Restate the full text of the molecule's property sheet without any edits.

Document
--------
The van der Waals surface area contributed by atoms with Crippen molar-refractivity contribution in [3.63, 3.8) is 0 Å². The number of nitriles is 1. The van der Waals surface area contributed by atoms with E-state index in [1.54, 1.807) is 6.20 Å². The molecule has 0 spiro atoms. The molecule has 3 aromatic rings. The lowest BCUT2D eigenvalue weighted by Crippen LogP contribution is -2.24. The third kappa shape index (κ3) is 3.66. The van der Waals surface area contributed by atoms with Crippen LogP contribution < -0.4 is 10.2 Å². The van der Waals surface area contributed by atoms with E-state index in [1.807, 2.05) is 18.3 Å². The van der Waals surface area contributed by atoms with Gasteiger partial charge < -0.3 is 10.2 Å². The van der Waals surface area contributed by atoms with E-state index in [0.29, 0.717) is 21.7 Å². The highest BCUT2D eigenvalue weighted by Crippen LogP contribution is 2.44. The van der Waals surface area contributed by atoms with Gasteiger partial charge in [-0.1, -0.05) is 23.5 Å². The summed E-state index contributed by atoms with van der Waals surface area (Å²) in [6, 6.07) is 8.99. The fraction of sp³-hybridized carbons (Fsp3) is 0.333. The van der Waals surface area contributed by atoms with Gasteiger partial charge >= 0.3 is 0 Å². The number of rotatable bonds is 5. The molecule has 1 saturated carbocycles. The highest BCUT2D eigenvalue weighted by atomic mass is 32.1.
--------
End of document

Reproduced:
The van der Waals surface area contributed by atoms with Crippen molar-refractivity contribution in [3.63, 3.8) is 0 Å². The number of nitriles is 1. The van der Waals surface area contributed by atoms with E-state index in [1.54, 1.807) is 6.20 Å². The molecule has 0 spiro atoms. The molecule has 3 aromatic rings. The lowest BCUT2D eigenvalue weighted by Crippen LogP contribution is -2.24. The third kappa shape index (κ3) is 3.66. The van der Waals surface area contributed by atoms with Crippen LogP contribution < -0.4 is 10.2 Å². The van der Waals surface area contributed by atoms with E-state index in [1.807, 2.05) is 18.3 Å². The van der Waals surface area contributed by atoms with Gasteiger partial charge < -0.3 is 10.2 Å². The van der Waals surface area contributed by atoms with E-state index in [0.29, 0.717) is 21.7 Å². The highest BCUT2D eigenvalue weighted by Crippen LogP contribution is 2.44. The van der Waals surface area contributed by atoms with Gasteiger partial charge in [-0.1, -0.05) is 23.5 Å². The summed E-state index contributed by atoms with van der Waals surface area (Å²) in [6, 6.07) is 8.99. The fraction of sp³-hybridized carbons (Fsp3) is 0.333. The van der Waals surface area contributed by atoms with Gasteiger partial charge >= 0.3 is 0 Å². The number of rotatable bonds is 5. The molecule has 1 saturated carbocycles. The highest BCUT2D eigenvalue weighted by atomic mass is 32.1.